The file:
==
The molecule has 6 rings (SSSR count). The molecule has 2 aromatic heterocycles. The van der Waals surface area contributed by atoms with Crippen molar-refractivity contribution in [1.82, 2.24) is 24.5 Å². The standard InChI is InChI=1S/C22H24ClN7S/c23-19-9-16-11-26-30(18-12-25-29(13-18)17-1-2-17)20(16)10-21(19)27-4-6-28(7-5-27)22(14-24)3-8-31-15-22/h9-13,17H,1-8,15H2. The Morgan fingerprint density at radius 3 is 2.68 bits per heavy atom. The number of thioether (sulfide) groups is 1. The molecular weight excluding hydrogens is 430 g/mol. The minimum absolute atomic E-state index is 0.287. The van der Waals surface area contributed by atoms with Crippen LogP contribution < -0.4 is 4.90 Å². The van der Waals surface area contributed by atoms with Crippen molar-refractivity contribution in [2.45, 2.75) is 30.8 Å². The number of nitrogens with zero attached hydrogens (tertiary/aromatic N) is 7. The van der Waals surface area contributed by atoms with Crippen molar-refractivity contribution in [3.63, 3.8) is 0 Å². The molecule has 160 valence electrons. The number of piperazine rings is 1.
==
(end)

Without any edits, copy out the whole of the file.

The molecule has 6 rings (SSSR count). The molecule has 2 aromatic heterocycles. The van der Waals surface area contributed by atoms with Crippen molar-refractivity contribution in [1.82, 2.24) is 24.5 Å². The standard InChI is InChI=1S/C22H24ClN7S/c23-19-9-16-11-26-30(18-12-25-29(13-18)17-1-2-17)20(16)10-21(19)27-4-6-28(7-5-27)22(14-24)3-8-31-15-22/h9-13,17H,1-8,15H2. The Morgan fingerprint density at radius 3 is 2.68 bits per heavy atom. The number of thioether (sulfide) groups is 1. The molecular weight excluding hydrogens is 430 g/mol. The minimum absolute atomic E-state index is 0.287. The van der Waals surface area contributed by atoms with Crippen LogP contribution < -0.4 is 4.90 Å². The van der Waals surface area contributed by atoms with Crippen molar-refractivity contribution in [2.45, 2.75) is 30.8 Å². The number of nitrogens with zero attached hydrogens (tertiary/aromatic N) is 7. The van der Waals surface area contributed by atoms with Crippen molar-refractivity contribution in [3.63, 3.8) is 0 Å². The molecule has 160 valence electrons. The number of piperazine rings is 1.